Capitive in Kunming


Kunming, Yunnan, China

Oh! The banality of travel mishaps.


The Nujiang had been a challenge. After returning to Dali, I spent 14 blissful hours in an affordable, comfortable hostel, before continuing what I knew would be an arduous 3 day commute to Xian.

My plan was simple, and I was becoming increasingly confident navigating China’s public transit system. From Dali, I’d catch a bus to Kunming, before seamlessly changing to a sleeper train that would spend 35 hours traveling to Xi’an in China’s northeast.

Me utterly unimpressed with Kunming.

Me utterly unimpressed with Kunming.

The bus from Dali left as planned, and spent 8 hours on a barren, boring highway with unappealing views before entering the outskirts of Kunming.

A few people had recommended Kunming as somewhere to go -- I have no idea why. Disembarking the bus, I was greeted with a smoggy, dusty city that had less charm than any other I’d seen all year. There are mountains nearby, but the views are obscured by thick pollution haze. I was grateful my scheduled visit to the town was no more than a few hours.

I darted straight for the train station. I’d learned from the past to book my train ticket ahead of schedule: China’s trains are usually sold out, leaving little room for spontaneity. For the first time, I felt truly organised and ahead of the game in China.

Kunming’s train station was chaotic. Here was my first taste of one of China’s big cities. Dozens of ticket offices had queues stretching 30 to 40 meters. Of course, there was no English language help, signs or guidance -- not that I expected as much -- but it made even converting my digital ticket into something tangible a headache.

There’s a bit of a misnomer about China. Everyone tells you it is an example in ruthless efficiency. My Kunming station seemed an acute example of chaos and disorder. Those brave ticket attendants manning the booths put on a stoic face, barricaded as they are from a horde sweaty, grumpy travelers, who pushed and pulled their way towards the front.

I walked to a side queue that was empty, and, I think, dedicated for special purposes. But the gracious attendant welcomed me. What followed would be a distinct example of the bureaucratic inflexibility of Chinese organisations.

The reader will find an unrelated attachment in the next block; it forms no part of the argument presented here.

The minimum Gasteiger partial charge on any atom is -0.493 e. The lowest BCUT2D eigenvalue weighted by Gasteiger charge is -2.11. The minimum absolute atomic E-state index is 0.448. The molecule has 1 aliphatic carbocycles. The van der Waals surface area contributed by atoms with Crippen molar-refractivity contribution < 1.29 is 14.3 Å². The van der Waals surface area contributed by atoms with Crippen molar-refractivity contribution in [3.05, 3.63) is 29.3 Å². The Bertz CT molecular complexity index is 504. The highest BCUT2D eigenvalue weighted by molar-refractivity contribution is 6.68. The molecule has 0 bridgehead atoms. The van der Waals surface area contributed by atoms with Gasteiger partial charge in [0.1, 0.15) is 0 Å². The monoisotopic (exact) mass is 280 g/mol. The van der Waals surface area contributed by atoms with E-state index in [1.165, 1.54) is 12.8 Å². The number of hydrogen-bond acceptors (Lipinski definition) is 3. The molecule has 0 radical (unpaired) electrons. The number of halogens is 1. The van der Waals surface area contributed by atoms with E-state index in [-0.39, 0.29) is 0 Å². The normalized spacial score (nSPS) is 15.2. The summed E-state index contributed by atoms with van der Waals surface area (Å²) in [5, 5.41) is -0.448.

I’d booked my ticket through CTrip, and inputted my details as requested. On double checking at the ticket booth, a single digit of my passport was entered incorrectly. The dozens of other personal details I had to input were, of course, all in order. But a solitary digit astray caused enormous issues.

“You’ll need to cancel your ticket”, the attendant told me. “Then, you can buy it immediately back, from me”.

It seemed silly. But I had no capacity to reason or argue.

I cancelled the ticket on my phone , and showed the waiting attendant.

“Can I buy it back now?”, I asked.

The attendant gazed into her computer, mashed the keypad for 20 seconds, and then looked back with the same emotionless expression that she’d had all along.

“The train is sold out”, she said.

I didn’t understand: I’d just followed her explicit instructions. In the 6 seconds between me cancelling the ticket and repurchasing it, the train had sold out. The next option was for tomorrow morning.

Defeated, I purchased that one. But then noticed it went to the wrong city! She had sold me a ticket that, if used, would have taken me 1200 kilometers northeast of Beijing. She’d almost sent me express to the North Korean frontier. More negotiation, more waiting.  It was rectified, eventually, and I was on the 35 hour train to Xian scheduled for the next day.

Oh! The banality of travel mishaps. Such triviality can occupy so much time and energy. My initial elation knowing I could leave this unwelcoming mess of a town was so rapidly replaced by the dour realisation I’d spend at least 16 hours there.

I walked away from the station, defeated, in search of a room. A pain, of course. But I soon found a shoebox on the twentieth floor of a fire-trap apartment complex. What a misery of an evening that followed: I strolled the streets and ate a meal that consisted mostly of offal and grease offset by the familiarity of soggy rice. Inedible. Truly abhorrent.

I ended my night in a room the size of a single bed, drinking an unrefrigerated can of beer and eating a cup of noodles. I felt sentenced to 24 hours in the slammer, being in Kunming. After the virtues of Western Yunnan, it was a dramatic upheaval. I laboured through a restless sleep, yearning for daybreak, and early the next morning headed back to the station. My ticket, this time, was valid. I left, onwards towards China’s swollen northeast.

Edward Cavanoughchina